“We are not slaves, we are Ukrainians,” shout the freed residents of Kherson in Ukraine. Since last March, when Russian forces occupied the city of Kherson, the air in the region has become stifling, heavy, “foreign”. In the past 24 hours, everything has changed. The inhabitants of Kherson have no water to wash, they freeze in their homes due to the lack of energy, they have no internet to communicate with the outside world. Nevertheless, despite not having even the basics that the modern world takes for granted, a huge smile and tears of joy have “taken over” their face. The air of freedom is now theirs, their city is now theirs, and the Russian yoke does not weigh upon their souls. However, there is still a long way to go before they say “we won”.
People flock to the central square of the newly liberated city, draped in Ukrainian flags, singing and chanting “Freedom for Ukraine.” “Everyone here is celebrating in the square here. People are wearing the Ukrainian flag, they’re hugging the soldiers, they’ve come out to see what it’s like to have freedom,” said Katerina, who described the liberation as the “best day” of her life after eight months under Russian occupation.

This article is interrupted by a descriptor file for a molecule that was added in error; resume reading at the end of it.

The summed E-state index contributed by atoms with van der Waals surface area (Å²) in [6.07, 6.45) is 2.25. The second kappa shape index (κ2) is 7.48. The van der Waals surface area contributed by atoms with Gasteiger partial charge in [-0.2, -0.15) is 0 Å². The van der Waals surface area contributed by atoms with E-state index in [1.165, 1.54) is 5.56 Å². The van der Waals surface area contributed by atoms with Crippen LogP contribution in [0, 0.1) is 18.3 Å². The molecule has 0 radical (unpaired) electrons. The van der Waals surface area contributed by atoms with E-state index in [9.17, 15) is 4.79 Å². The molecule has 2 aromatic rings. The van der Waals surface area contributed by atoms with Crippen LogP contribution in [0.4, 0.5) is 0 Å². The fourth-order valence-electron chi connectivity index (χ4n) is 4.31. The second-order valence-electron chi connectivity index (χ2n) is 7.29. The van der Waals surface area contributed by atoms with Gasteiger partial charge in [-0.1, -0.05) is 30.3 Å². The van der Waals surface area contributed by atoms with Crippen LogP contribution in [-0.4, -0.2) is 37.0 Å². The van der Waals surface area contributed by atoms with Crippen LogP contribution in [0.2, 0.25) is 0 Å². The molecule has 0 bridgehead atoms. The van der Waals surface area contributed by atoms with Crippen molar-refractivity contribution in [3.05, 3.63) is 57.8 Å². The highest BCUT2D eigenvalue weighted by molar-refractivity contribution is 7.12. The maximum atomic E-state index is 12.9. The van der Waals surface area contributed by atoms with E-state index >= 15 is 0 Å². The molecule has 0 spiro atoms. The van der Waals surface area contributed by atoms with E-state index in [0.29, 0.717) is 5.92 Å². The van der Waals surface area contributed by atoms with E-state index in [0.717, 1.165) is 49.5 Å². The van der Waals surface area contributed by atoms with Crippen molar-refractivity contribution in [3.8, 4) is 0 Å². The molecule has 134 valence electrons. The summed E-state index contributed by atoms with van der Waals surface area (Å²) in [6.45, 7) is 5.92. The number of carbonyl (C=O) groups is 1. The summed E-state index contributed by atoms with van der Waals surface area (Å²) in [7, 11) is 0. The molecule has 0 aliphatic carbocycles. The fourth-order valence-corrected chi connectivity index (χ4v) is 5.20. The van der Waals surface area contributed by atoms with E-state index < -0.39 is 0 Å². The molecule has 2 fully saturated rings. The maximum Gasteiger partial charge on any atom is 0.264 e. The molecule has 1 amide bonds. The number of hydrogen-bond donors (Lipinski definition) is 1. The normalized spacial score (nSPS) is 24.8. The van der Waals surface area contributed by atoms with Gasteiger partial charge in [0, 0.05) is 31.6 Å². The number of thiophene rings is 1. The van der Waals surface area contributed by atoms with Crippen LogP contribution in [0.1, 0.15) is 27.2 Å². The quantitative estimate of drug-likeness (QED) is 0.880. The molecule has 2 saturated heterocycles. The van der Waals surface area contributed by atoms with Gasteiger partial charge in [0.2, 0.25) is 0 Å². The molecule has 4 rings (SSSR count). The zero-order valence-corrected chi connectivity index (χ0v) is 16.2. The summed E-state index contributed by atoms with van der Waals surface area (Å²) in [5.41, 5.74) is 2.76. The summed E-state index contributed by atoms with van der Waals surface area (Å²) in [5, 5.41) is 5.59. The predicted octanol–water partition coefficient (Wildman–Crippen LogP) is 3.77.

A Ukrainian Special Forces soldier, who gave his name only as Daniel, told CNN how his unit was the first to reach Kherson. “My commander put the flag on top of the building,” he said. “It was a real blast for us, after all. Before November 11, it was five days of hard work, really hard work. The Ukrainian soldiers, as always, have just confirmed again that they are stronger than the Russians.” He added that civilians in Kherson are the “real heroes” who endured so long under Russian occupation. “I can’t imagine how happy they are right now,” she said.
On Friday, Russia announced it had withdrawn from the western bank of the Dnipro River in the strategic southern region of Kherson, leaving the regional capital of the same name and surrounding areas to the Ukrainians.
The retreat represents a major blow to Putin’s war effort in Ukraine. Kherson was the only Ukrainian regional capital to be captured by Russian forces since the February invasion. Their retreat east along the Dnieper cedes large swathes of land that Russia has occupied since the first days of the war and that Putin had officially declared as Russian territory just five weeks ago.